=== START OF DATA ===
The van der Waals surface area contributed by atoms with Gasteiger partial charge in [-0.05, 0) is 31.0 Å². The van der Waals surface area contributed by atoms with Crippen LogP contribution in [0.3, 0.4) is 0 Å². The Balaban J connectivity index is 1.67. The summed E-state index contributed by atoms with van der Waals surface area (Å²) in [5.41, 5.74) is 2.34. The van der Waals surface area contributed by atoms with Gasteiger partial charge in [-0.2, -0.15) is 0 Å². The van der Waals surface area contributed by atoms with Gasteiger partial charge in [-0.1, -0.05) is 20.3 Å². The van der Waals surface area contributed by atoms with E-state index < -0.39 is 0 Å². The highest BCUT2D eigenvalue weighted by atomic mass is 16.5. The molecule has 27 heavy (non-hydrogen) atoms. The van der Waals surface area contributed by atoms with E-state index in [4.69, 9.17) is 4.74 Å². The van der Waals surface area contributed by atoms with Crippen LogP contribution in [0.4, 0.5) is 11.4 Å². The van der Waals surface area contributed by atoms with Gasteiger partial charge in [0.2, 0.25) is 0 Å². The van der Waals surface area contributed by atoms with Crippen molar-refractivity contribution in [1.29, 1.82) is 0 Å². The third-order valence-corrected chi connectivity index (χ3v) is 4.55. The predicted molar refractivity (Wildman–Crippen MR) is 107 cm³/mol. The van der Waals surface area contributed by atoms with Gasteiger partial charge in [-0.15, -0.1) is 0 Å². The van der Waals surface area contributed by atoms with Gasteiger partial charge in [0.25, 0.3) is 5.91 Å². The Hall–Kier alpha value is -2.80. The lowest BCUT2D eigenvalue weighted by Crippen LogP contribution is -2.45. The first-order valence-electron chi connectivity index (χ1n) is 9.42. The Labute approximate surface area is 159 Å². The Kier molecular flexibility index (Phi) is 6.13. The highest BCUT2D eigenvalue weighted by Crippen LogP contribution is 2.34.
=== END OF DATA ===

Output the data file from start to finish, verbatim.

The van der Waals surface area contributed by atoms with Gasteiger partial charge in [-0.05, 0) is 31.0 Å². The van der Waals surface area contributed by atoms with Crippen LogP contribution in [0.3, 0.4) is 0 Å². The Balaban J connectivity index is 1.67. The summed E-state index contributed by atoms with van der Waals surface area (Å²) in [5.41, 5.74) is 2.34. The van der Waals surface area contributed by atoms with Gasteiger partial charge in [-0.2, -0.15) is 0 Å². The van der Waals surface area contributed by atoms with Gasteiger partial charge in [-0.1, -0.05) is 20.3 Å². The van der Waals surface area contributed by atoms with E-state index < -0.39 is 0 Å². The highest BCUT2D eigenvalue weighted by atomic mass is 16.5. The molecule has 27 heavy (non-hydrogen) atoms. The van der Waals surface area contributed by atoms with E-state index in [4.69, 9.17) is 4.74 Å². The van der Waals surface area contributed by atoms with Crippen LogP contribution in [0.4, 0.5) is 11.4 Å². The van der Waals surface area contributed by atoms with Gasteiger partial charge in [0.2, 0.25) is 0 Å². The van der Waals surface area contributed by atoms with Crippen molar-refractivity contribution in [1.29, 1.82) is 0 Å². The third-order valence-corrected chi connectivity index (χ3v) is 4.55. The predicted molar refractivity (Wildman–Crippen MR) is 107 cm³/mol. The van der Waals surface area contributed by atoms with Gasteiger partial charge in [-0.15, -0.1) is 0 Å². The van der Waals surface area contributed by atoms with Gasteiger partial charge in [0.25, 0.3) is 5.91 Å². The Hall–Kier alpha value is -2.80. The lowest BCUT2D eigenvalue weighted by Crippen LogP contribution is -2.45. The first-order valence-electron chi connectivity index (χ1n) is 9.42. The Labute approximate surface area is 159 Å². The Kier molecular flexibility index (Phi) is 6.13. The highest BCUT2D eigenvalue weighted by Crippen LogP contribution is 2.34.